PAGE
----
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Country For Old Men and My Canadian Uncle

Iain Crichton Smith

Cover Picture of Country For Old Men and My Canadian Uncle
Categories: 20th Century, Canadian, Scottish
Imprint: Carcanet Poetry
Publisher: Carcanet Press
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  • He spoke as if from the other side of death
    quite clearly and quite impressively.
    I think from your side it is tragedy
    but from my side here it's really comedy
    dry, not furious but temperate...


    from 'He Spoke'

                 
    Shortly before his death in 1998, Iain Crichton Smith wrote to his publisher with a manuscript. 'I am sending you this in case anything happens.' A Country for Old Men was the book, typed in his usual erratic way, and including - the title's tribute to Yeats - the exceptional final fruits of one of the most impassioned and moving of the Scottish poets of this century. Smith was always unusual in his ability to play the whole poetic instrument, without apologies, without stylistic ironies.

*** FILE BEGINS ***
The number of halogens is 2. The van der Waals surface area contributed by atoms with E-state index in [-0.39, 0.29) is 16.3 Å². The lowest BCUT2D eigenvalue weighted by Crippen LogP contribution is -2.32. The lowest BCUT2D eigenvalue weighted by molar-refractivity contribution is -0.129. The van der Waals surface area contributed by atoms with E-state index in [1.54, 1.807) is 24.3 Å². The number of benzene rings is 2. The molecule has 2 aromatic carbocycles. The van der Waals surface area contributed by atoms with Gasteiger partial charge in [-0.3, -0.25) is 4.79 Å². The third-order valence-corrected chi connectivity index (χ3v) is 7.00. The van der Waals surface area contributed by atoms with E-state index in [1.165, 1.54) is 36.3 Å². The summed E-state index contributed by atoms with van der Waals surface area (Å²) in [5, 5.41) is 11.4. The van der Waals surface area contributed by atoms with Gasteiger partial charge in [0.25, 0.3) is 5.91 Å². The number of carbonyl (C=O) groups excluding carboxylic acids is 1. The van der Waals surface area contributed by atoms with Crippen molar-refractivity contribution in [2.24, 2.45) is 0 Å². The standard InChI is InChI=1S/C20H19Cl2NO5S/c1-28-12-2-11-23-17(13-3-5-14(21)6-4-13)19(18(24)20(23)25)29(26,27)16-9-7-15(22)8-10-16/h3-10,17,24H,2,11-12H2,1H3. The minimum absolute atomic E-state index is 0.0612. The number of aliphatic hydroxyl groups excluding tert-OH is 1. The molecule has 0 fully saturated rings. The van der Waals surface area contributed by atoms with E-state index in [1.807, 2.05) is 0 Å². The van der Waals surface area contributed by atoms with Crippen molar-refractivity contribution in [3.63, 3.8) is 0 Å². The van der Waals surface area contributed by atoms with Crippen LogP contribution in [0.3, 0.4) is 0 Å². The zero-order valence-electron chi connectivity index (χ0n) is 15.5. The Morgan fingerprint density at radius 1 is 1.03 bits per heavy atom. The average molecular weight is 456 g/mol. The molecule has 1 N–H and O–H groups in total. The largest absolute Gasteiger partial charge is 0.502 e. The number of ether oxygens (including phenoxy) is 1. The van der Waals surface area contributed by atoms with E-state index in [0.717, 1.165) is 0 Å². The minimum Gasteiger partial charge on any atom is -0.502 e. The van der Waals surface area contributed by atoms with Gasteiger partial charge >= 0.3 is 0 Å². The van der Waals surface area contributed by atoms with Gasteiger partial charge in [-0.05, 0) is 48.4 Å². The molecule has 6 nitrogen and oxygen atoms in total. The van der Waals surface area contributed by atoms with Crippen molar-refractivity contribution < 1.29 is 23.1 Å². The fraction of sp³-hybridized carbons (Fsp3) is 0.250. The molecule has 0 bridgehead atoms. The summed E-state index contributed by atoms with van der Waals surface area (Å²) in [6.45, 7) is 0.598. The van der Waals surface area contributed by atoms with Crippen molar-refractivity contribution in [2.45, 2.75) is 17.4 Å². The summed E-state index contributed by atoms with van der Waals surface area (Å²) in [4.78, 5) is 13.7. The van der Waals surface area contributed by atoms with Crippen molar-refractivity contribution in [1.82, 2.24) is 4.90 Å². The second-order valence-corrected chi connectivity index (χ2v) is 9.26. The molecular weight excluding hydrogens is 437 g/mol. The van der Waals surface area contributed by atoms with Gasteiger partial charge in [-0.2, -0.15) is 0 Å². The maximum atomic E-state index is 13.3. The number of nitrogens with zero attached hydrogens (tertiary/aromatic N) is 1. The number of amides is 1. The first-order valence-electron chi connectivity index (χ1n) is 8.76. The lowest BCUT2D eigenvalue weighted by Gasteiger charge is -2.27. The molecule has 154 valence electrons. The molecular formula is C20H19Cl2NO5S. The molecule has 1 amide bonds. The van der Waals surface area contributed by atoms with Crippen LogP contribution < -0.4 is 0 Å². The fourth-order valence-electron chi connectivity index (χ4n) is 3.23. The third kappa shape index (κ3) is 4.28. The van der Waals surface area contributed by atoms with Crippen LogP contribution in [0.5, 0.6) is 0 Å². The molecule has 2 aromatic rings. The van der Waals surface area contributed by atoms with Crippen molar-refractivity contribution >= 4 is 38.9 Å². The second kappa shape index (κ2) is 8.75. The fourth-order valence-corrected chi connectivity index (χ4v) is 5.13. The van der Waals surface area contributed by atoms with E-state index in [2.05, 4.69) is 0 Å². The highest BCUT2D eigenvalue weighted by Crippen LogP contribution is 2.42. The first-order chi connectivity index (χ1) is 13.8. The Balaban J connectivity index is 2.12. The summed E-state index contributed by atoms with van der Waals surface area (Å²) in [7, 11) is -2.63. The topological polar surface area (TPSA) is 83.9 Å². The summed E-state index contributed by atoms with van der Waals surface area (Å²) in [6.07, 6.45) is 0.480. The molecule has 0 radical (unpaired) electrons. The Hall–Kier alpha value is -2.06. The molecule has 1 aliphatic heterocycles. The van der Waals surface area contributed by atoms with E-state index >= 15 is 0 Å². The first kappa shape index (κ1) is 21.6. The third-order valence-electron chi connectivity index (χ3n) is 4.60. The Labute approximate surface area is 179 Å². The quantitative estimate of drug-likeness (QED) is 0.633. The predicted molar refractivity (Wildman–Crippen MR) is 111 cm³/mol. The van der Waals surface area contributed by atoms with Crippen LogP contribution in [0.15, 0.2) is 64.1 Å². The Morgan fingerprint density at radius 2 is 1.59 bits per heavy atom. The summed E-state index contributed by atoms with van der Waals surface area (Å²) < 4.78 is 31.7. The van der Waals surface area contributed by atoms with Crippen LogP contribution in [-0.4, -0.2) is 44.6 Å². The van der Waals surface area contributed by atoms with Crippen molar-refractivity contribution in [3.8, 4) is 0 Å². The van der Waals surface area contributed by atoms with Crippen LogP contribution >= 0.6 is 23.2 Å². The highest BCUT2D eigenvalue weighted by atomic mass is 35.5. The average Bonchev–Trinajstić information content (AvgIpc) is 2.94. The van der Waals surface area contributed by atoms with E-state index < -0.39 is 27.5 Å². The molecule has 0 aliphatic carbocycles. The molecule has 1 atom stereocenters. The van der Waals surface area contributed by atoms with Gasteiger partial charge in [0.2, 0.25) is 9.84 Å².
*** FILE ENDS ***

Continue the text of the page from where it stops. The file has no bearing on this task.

'We move at random on an innocent journey', he wrote in one of his most celebrated poems, and this innocence remains the hallmark of his last poems. His human and his poetic task was to take randomness and give it significant form, one that draws answering forms from history and legend.

    His narrative and dramatic poem My Canadian Uncle is much earlier than A Country for Old Men and represents the poet's ambitious experiments with form, especially those forms which seem to bridge the gap between the poetic, prose narrative and drama.


    Iain Crichton Smith was born in Glasgow in 1928, but his father died of TB before he could know him, and his fiercely Calvinist mother took him back to her native Isle of Lewis in the Outer Hebrides. He grew up with his two brothers in the village of Bayble, where ... read more
    Praise for Iain Crichton Smith 'Crichton Smith's work abounds in variety'

    David Hackbridge Johnson, The High Window

    'The wealth of the poems it contains is extraordinary'

    Poetry Salzburg 

     'Over the years [his] poetry has increased in strangeness and beauty. He is a poet of his own discontents, but one who has submitted his unrest to the demands of the imagination.'
    Times Literary Supplement
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